‘Battleship’: The Reviews Are In!

Critics were surprised by how much they enjoyed Peter Berg's film, giving credit to its entertainment factor.
By Fallon Prinzivalli

Taylor Kitsch and Rihanna in "Battleship"
Photo: Universal Pictures

Many movie fans have been wary as to whether director Peter Berg could successfully pull of "Battleship." Inspired by a Hasbro board game giving no hint of any type of plot, the sci-fi epic follows the adventures of an international Navy fleet when aliens begin to invade earth. As the two forces go to battle, each must rely on a crafty, cunning strategy in order to conquer their enemy. The all-star, insanely attractive cast includes Taylor Kitsch, Brooklyn Decker, Alexander Skarsgård, Liam Neeson and Rihanna, in her movie debut.

While some have written off "Battleship" as a lesser version of "Transformers," critics were surprised by how much they enjoyed the film. They praise the movie for not taking itself too seriously and give credit to its entertainment factor.

The Story
"The surprise, for this veteran of board games, is that Battleship is also the rousing, engaging, and emotionally complex action war picture the silly 2001 action war picture 'Pearl Harbor' only wished it could be. It's 'Pearl Harbor' with greater intelligence, less hokum, and more aliens. For every line of howler dialogue that should have been sunk, there's a nice little scene in which humans have to make a difficult decision. For every stretch of generic sci-fi-via-CGI moviemaking, there's a welcome bit of wit. Under the direction of Peter Berg — the talented, ever-maturing filmmaker behind 'Friday Night Lights' and 'The Kingdom' — 'Battleship' is a sound vessel floating in Hollywood's oil-slick sea of 'Transformers' sequels and vampire riffs." — Lisa Schwarzbaum, Entertainment Weekly

The Cast
"The attractive cast does no more than Berg and the script require, which is very little indeed. After 'John Carter,' Kitsch is still waiting for a film vehicle to make good on the easy, authentic charm he exhibits in TV's 'Friday Night Lights,' though he's physically up to the task here. Fans of pop megastar Rihanna, making her film debut, will be disappointed to find that the role of Raikes may as well be renamed Young Female Demographic for all the pertinence it has to the narrative, but she's a sparky enough presence." — Guy Lodge, Variety

"Kitsch, coming off the super-flop 'John Carter,' soft-pedals the charm, exuding just enough charisma to get by. The striking-looking Skarsgård ('True Blood') is ramrod-straight and impossibly grave throughout, while Decker's expression toggles between blank and very blank." — Megan Lehmann, The Hollywood Reporter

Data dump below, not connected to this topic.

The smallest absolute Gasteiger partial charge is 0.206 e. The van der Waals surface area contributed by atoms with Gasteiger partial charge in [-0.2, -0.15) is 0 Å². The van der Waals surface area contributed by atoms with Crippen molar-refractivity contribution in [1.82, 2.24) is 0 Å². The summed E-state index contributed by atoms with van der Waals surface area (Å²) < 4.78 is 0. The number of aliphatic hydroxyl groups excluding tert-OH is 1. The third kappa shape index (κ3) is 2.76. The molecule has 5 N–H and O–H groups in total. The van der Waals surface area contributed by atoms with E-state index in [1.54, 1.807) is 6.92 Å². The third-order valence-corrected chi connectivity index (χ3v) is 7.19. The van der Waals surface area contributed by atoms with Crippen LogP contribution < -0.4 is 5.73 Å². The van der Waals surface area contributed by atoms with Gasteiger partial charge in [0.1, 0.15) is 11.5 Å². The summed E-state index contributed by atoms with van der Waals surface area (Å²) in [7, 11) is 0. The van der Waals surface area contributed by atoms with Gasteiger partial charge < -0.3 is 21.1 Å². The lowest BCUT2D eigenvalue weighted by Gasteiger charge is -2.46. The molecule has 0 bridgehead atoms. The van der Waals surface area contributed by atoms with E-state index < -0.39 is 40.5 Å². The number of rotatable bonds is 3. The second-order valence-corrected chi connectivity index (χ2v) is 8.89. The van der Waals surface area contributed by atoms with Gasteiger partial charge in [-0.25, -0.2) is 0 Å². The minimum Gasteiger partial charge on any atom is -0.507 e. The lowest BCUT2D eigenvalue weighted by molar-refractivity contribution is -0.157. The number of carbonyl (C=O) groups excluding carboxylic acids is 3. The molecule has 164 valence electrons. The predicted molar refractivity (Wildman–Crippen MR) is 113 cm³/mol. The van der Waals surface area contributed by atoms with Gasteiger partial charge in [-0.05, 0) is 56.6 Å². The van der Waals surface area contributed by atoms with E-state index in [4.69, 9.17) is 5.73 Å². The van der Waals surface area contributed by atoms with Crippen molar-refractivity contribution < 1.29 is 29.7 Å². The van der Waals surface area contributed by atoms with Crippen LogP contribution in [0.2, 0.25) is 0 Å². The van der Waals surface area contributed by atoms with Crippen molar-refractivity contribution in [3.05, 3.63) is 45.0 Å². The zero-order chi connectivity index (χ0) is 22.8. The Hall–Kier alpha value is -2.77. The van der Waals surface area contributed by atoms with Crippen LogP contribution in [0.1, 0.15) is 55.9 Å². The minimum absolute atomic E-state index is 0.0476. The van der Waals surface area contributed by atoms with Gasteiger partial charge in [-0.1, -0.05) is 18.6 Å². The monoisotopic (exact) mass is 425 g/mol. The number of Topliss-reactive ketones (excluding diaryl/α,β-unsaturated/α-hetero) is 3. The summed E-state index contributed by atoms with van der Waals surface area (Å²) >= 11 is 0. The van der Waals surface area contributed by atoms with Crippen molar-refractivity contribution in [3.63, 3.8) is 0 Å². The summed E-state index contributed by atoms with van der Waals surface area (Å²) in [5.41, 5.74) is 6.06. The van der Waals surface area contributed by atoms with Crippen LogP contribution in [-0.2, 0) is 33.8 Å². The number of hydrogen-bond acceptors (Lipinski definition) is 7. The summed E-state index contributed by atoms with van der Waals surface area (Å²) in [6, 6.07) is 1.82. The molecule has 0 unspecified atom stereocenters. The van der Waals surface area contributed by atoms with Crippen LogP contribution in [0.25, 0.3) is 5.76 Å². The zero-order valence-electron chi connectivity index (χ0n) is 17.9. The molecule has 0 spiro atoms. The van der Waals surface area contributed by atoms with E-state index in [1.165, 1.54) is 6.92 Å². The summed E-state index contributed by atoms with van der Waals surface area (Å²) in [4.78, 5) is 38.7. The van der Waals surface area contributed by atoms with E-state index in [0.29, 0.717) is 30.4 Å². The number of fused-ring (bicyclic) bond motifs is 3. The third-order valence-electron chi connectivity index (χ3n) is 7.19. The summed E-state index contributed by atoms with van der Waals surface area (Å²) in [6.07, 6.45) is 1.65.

The Special Effects
"Tech credits are all polished, if not as metallically sleek as they would be with a Michael Bay-style craftsman at the helm. Tobias Schliesser's lensing covers the teal-and-orange palette seemingly mandatory for such adventures these days, while Steve Jablonsky's score thumps and drones away with nary a pause, little betraying the presence of rock super-producer Rick Rubin and Rage Against the Machine guitarist Tom Morello on the music team. The bulk of the attention in this evidently expensive production has been lavished on Industrial Light & Magic's typically immaculate effects, which are firmly in the "Transformers" mold stylistically, with the added challenge of water simulation. That such state-of-the-art creations have been used to realize a story whose climax hinges on a true-life WWII battleship, USS Missouri, outlasting its newer, shinier rivals is an irony probably lost on all involved." — Lodge

The Final Word
"The creative team behind this ocean-bound thriller decided to fill the narrative black hole with a few ingredients all but absent from today's summer tent poles — namely mystery, nostalgia and a healthy dose of humility. Just as blockbusters have made the hard turn towards fantasy heroes who solemnly go about their business in high-def-but-low-impact 3D cage matches, Battleship is an unapologetically goofy, surprisingly enigmatic, refreshingly self-deprecating deviation from the norm. I hesitate to confess that I had more fun here than I did at 'The Avengers,' because low expectations surely had a lot to do with it, but it's the truth. Heck, I'd pay to see the thing again." — Steven James Snyder, TIME Magazine

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Check out everything we've got on "Battleship."

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